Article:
California State University trustees on Wednesday raised fees by 9 percent, or $498 a year.
And at Sonoma State University, students were mad that more students aren't mad.
"This is the best we can do?" said Devin Masterson, a junior, pointing at a small knot of students who had gathered on campus to protest the CSU action.
"Kids here, their parents pay their bills. I pay my own and I'm pissed off," Masterson said.
"I'm frustrated," agreed sophomore Tomio Endo. "There's still a degree of apathy on campus."
Nearby, a few canopy tents had been erected on the lawn near Stevenson Hall. From 20 to 50 students were expected to remain overnight in what was billed as a 24-hour camp out to call attention to conditions at the university.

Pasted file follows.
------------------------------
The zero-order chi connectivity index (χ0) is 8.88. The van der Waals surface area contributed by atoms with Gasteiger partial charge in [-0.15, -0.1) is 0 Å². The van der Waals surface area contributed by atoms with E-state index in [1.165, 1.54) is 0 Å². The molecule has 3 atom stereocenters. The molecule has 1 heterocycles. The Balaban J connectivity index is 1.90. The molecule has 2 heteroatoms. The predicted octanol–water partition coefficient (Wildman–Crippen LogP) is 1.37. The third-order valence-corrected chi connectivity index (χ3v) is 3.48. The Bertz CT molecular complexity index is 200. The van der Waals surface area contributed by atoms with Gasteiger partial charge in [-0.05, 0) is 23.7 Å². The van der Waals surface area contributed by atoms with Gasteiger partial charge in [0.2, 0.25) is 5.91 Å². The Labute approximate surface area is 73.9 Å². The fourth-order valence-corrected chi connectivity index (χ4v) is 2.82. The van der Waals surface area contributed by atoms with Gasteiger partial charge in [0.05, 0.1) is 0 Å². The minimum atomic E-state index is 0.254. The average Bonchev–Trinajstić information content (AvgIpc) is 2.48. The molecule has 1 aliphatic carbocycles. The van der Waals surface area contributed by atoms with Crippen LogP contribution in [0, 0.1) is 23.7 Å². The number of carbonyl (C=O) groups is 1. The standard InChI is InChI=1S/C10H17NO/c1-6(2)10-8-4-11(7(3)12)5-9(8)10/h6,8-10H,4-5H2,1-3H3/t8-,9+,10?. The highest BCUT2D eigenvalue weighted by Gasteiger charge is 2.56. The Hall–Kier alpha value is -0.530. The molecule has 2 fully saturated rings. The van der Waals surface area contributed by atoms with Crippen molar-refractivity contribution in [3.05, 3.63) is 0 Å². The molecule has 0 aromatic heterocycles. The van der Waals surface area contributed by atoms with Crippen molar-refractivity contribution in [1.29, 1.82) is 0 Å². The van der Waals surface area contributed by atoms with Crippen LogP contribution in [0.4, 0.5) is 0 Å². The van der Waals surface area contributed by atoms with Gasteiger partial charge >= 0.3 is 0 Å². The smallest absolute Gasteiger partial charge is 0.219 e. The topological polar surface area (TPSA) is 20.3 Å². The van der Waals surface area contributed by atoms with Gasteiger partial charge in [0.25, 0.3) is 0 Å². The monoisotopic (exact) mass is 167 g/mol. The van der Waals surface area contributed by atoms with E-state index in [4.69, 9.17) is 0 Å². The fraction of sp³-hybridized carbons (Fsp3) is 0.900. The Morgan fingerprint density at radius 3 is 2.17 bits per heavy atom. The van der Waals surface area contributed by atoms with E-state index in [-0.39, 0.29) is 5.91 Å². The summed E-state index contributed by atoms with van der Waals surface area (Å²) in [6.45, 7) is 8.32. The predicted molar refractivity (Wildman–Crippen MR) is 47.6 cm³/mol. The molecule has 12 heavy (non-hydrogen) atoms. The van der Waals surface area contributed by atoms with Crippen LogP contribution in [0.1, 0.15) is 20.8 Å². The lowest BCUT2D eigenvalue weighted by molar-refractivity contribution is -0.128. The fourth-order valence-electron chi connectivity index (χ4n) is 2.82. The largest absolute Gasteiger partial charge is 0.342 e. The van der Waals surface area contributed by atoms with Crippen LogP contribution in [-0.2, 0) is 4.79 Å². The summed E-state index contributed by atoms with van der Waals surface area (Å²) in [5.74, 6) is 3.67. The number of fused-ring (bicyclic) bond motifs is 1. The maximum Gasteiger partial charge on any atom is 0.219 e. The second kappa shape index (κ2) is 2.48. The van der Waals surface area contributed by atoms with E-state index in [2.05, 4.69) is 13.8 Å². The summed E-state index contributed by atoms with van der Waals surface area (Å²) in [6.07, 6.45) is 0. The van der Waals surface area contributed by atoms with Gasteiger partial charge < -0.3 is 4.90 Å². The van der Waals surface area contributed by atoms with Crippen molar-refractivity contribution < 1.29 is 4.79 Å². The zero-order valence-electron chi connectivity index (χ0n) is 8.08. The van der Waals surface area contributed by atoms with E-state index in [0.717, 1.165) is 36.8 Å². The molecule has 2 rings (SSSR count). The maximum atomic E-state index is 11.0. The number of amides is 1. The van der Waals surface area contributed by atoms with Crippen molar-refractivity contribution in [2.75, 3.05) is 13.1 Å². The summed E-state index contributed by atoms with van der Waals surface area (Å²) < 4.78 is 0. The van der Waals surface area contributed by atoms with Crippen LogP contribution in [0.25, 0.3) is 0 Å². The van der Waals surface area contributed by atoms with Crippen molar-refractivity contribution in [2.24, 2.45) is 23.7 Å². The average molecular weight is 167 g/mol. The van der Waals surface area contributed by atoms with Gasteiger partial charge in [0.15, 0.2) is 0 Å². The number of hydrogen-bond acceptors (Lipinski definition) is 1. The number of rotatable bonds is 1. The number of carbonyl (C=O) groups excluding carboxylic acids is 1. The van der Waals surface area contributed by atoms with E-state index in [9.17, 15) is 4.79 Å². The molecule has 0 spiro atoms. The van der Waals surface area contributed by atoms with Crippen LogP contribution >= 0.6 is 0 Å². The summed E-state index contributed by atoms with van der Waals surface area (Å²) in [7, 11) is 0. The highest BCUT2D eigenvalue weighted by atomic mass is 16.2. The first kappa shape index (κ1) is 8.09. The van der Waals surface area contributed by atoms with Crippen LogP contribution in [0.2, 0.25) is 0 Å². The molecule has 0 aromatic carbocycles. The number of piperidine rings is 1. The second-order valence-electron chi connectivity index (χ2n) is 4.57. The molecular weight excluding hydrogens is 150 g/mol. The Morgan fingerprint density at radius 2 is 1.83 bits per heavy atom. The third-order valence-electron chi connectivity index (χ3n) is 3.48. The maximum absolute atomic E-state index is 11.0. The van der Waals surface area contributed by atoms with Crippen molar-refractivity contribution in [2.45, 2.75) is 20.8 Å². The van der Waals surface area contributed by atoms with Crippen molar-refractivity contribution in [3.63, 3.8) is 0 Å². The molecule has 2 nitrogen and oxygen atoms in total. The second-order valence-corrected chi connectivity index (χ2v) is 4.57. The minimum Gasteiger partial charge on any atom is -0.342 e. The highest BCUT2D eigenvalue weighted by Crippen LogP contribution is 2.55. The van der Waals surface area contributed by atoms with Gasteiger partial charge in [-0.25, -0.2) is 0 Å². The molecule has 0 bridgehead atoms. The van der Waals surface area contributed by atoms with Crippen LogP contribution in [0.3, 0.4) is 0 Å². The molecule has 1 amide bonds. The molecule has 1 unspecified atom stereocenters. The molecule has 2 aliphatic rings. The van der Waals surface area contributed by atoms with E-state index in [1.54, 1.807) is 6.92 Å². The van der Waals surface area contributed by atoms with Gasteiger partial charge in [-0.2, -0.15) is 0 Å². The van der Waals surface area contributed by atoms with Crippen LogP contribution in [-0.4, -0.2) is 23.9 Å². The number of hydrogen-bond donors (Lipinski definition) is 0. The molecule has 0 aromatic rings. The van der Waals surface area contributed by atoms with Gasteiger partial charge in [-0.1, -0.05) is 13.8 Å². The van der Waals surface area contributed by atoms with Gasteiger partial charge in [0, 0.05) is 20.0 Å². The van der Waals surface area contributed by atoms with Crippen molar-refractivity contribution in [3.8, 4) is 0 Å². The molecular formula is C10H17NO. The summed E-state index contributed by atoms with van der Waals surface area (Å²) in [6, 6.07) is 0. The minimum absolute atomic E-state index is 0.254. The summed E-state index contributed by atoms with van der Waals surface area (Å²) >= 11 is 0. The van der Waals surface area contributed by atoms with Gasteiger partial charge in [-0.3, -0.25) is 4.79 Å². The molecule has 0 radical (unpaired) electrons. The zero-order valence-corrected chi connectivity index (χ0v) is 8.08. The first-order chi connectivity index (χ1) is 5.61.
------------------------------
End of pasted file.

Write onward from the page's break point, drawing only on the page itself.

The small turnout Wednesday was partly because students who wanted to participate had been urged not to miss class, said Kia Kolderup-Lane, a senior who helped organize the event.
Other protest organizers noted that student concerns had already led university administrators to alter a policy capping the number of credits students could take each semester at 16. Tuesday night, SSU Provost Andrew Rogerson announced that the cap would be raised to 18.
"That was a victory," said Marissa Brogden, a junior.
Then she went to help start a pre-arranged "dialogue" between students and Rogerson.
The provost, in his first year at SSU, sat in the middle of a circle of about 20 students who tossed questions at him about how the 18-credit limit would work, administrators' salaries and why money could be found to build the $120 million Green Music Center, but not to pay additional faculty for more classes.
"I'm so glad to see you out here. It's better than apathy, but remember where to direct your effort," he said. "It's the Legislature that's not giving us the money."
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